Spooner: Spain was filled with flamenco guitar, with an Andalucian warm celebratory vibe. It totally changed the way I viewed guitar. I was like everyone else, I just strummed. But the way the Spanish play the guitar, it’s equally a melodic and percussive instrument. It has a very rhymthic guttural flavor. That affected me, it was a whole different approach.
I/O: So how did you end up forming the trio?
Spooner: I had moved to Portland. I was performing solo. I had put an ad in the local paper for help moving some speakers and a drummer came by. We got along and played a few tracks. I called a few weeks later and we played a few gigs. That kind of gravitated into playing as a duo, but of course a drummer wants a bass player around. Once we had a upright bass player there was no going back. Our current bass player is just a monster on bass. He’s a really dynamic player, people like to watch him.
I/O: What makes you pick up the pen and start writing?
Spooner: The best songwriters are the ones learning and experiencing life. If you’re sitting around in a routine, you lose that. A lot of our songs were written on the road. “Big Fork” is loosely inspired by a town in Montana, near one of the most gorgeous lakes I’ve ever seen. “Fossil” is about a drive through Badlands of California near Truckee. If you visit the West and you’re not inspired in some way, you’re missing something.
I/O: How did you end up getting a hit song from a cover? [Trent D’arby’s “Wishing Well”]
Spooner: It’s a bizarre thing to put a popular cover on the record. Our song “Slippery People” was on our first record, and not a lot of people remembered that. But radio people knew it and thought it was a cool, original take. That ended up becoming a single, too.
“Wishing Well” is the tune we play when the chips are down at a gig. The hips start shakin’ and people immediately get going. Literally, there was a day in the studio where we could lay down one more song and we chose that one. It was really casual, not labored over like some of our originals.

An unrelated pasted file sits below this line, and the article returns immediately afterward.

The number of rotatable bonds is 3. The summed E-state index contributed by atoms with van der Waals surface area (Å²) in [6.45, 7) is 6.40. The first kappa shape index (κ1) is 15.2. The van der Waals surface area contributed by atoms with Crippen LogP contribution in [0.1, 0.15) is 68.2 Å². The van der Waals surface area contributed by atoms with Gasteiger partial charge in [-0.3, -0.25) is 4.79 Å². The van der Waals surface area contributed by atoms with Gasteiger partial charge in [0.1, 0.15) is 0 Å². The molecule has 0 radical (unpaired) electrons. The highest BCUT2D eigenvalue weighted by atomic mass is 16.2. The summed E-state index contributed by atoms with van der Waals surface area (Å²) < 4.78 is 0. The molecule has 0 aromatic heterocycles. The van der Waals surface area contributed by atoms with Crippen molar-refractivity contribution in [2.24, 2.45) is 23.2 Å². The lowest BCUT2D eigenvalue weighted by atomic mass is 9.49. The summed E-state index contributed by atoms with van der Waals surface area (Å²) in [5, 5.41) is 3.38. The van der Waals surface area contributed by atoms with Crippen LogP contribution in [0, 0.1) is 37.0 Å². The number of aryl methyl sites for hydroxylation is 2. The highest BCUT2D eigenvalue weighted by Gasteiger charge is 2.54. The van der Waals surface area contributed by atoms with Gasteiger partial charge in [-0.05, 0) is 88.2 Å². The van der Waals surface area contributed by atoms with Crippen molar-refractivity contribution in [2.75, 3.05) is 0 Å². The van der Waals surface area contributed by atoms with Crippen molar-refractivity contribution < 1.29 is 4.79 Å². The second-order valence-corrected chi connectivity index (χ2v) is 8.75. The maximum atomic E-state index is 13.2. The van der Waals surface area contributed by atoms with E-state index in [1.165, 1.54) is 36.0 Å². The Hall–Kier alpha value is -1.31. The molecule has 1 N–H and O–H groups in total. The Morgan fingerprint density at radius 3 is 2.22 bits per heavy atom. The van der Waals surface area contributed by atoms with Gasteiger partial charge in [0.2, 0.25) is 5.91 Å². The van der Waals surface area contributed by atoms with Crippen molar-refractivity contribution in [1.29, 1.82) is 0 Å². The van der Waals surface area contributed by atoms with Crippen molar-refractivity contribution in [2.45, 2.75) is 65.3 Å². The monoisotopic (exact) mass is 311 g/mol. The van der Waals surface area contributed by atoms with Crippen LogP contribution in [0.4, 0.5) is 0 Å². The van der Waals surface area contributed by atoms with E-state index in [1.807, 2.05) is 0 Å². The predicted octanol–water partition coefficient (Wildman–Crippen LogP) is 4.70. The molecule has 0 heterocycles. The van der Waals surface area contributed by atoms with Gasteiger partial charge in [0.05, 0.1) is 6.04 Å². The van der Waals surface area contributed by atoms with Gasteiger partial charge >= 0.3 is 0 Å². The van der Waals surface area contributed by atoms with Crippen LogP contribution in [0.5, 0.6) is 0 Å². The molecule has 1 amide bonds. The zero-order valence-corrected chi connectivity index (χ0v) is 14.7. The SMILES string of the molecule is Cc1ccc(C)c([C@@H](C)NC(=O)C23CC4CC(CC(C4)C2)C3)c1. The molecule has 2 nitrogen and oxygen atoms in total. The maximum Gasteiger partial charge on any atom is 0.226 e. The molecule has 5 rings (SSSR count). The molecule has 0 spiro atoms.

I/O: Why is radio play still important to independent artists?
Spooner: Anything and everything helps. Forming relationships with MVY, WCLV in Portland, some the small tastemaker stations out there-- not only what they’re doing is very important, but because they work with Triple A, they’re able to play what they want to play and develop guys like me. Hooking up with stations that can do what they want to do is huge. That’s how emerging artists can get their first exposure. And they have a huge Internet audience. One of our best connections from came from WMVY—a woman from Massachusetts who lived in Santa Barbara was promoting a festival and contacted me to come play from listening on the Internet.
On the other side of the coin, XM [satellite radio] and Pandora take it a step further. It’s massive to have that kind of exposure for a guy like me. I don’t have a label, I’m completely independent. If anything happens it’s because I’m sitting down banging out emails. Forming that relationship allowed CD orders to pour in from all over the country.
I/O: What’s your relationship to the Cape?
Spooner: I love Cape Cod. I’m hoping to get back to the [Wellfleet] Beachcomber sometime soon. I have family in Eastham and have been going there since I was a little guy. I love that part of the Cape. It’s pretty world class, not many places like that.